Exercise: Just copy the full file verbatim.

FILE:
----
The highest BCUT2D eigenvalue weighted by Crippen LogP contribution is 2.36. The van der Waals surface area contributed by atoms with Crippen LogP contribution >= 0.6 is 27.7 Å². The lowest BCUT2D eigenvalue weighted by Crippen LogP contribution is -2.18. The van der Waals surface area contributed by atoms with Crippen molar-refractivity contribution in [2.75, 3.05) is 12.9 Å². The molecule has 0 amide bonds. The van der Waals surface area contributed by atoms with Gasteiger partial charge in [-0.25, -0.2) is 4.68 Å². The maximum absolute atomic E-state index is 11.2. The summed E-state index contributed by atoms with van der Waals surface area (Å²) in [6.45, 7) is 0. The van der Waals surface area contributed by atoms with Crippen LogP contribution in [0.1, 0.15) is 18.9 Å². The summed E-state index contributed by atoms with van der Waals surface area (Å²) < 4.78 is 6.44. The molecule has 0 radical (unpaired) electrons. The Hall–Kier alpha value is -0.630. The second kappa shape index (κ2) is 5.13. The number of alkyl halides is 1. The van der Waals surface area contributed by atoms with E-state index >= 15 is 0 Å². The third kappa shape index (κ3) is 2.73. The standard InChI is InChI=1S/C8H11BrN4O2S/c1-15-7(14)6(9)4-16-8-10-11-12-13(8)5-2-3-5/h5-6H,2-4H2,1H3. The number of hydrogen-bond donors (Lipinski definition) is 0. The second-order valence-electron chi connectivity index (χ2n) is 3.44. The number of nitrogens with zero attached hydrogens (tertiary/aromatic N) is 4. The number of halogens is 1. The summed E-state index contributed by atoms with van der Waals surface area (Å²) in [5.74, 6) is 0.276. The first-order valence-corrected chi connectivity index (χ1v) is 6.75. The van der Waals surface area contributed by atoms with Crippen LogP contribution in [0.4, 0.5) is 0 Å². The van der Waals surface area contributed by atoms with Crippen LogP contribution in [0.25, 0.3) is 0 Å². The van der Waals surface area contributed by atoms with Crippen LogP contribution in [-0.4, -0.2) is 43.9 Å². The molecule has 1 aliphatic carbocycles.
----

The highest BCUT2D eigenvalue weighted by Crippen LogP contribution is 2.36. The van der Waals surface area contributed by atoms with Crippen LogP contribution >= 0.6 is 27.7 Å². The lowest BCUT2D eigenvalue weighted by Crippen LogP contribution is -2.18. The van der Waals surface area contributed by atoms with Crippen molar-refractivity contribution in [2.75, 3.05) is 12.9 Å². The molecule has 0 amide bonds. The van der Waals surface area contributed by atoms with Gasteiger partial charge in [-0.25, -0.2) is 4.68 Å². The maximum absolute atomic E-state index is 11.2. The summed E-state index contributed by atoms with van der Waals surface area (Å²) in [6.45, 7) is 0. The van der Waals surface area contributed by atoms with Crippen LogP contribution in [0.1, 0.15) is 18.9 Å². The summed E-state index contributed by atoms with van der Waals surface area (Å²) < 4.78 is 6.44. The molecule has 0 radical (unpaired) electrons. The Hall–Kier alpha value is -0.630. The second kappa shape index (κ2) is 5.13. The number of alkyl halides is 1. The van der Waals surface area contributed by atoms with E-state index >= 15 is 0 Å². The third kappa shape index (κ3) is 2.73. The standard InChI is InChI=1S/C8H11BrN4O2S/c1-15-7(14)6(9)4-16-8-10-11-12-13(8)5-2-3-5/h5-6H,2-4H2,1H3. The number of hydrogen-bond donors (Lipinski definition) is 0. The second-order valence-electron chi connectivity index (χ2n) is 3.44. The number of nitrogens with zero attached hydrogens (tertiary/aromatic N) is 4. The number of halogens is 1. The summed E-state index contributed by atoms with van der Waals surface area (Å²) in [5.74, 6) is 0.276. The first-order valence-corrected chi connectivity index (χ1v) is 6.75. The van der Waals surface area contributed by atoms with Crippen LogP contribution in [0.4, 0.5) is 0 Å². The van der Waals surface area contributed by atoms with Crippen LogP contribution in [0.25, 0.3) is 0 Å². The van der Waals surface area contributed by atoms with Crippen LogP contribution in [-0.4, -0.2) is 43.9 Å². The molecule has 1 aliphatic carbocycles.